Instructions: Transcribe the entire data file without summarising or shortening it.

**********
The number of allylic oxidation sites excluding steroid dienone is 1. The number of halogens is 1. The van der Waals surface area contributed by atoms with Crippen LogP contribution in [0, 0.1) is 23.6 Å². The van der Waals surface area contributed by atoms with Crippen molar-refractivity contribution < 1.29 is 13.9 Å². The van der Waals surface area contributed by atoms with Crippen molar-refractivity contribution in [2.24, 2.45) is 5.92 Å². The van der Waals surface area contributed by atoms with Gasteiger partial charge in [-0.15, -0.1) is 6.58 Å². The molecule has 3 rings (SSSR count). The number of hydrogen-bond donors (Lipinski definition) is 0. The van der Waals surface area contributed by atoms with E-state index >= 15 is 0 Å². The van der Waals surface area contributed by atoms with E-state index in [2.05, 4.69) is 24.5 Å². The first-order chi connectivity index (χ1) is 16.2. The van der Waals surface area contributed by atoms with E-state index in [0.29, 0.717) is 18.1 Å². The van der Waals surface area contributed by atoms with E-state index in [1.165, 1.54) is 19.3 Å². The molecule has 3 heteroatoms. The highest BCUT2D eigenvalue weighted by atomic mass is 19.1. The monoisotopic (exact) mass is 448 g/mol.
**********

The number of allylic oxidation sites excluding steroid dienone is 1. The number of halogens is 1. The van der Waals surface area contributed by atoms with Crippen LogP contribution in [0, 0.1) is 23.6 Å². The van der Waals surface area contributed by atoms with Crippen molar-refractivity contribution < 1.29 is 13.9 Å². The van der Waals surface area contributed by atoms with Crippen molar-refractivity contribution in [2.24, 2.45) is 5.92 Å². The van der Waals surface area contributed by atoms with Gasteiger partial charge in [-0.15, -0.1) is 6.58 Å². The molecule has 3 rings (SSSR count). The number of hydrogen-bond donors (Lipinski definition) is 0. The van der Waals surface area contributed by atoms with E-state index >= 15 is 0 Å². The van der Waals surface area contributed by atoms with E-state index in [2.05, 4.69) is 24.5 Å². The first-order chi connectivity index (χ1) is 16.2. The van der Waals surface area contributed by atoms with E-state index in [0.29, 0.717) is 18.1 Å². The van der Waals surface area contributed by atoms with E-state index in [1.165, 1.54) is 19.3 Å². The molecule has 3 heteroatoms. The highest BCUT2D eigenvalue weighted by atomic mass is 19.1. The monoisotopic (exact) mass is 448 g/mol.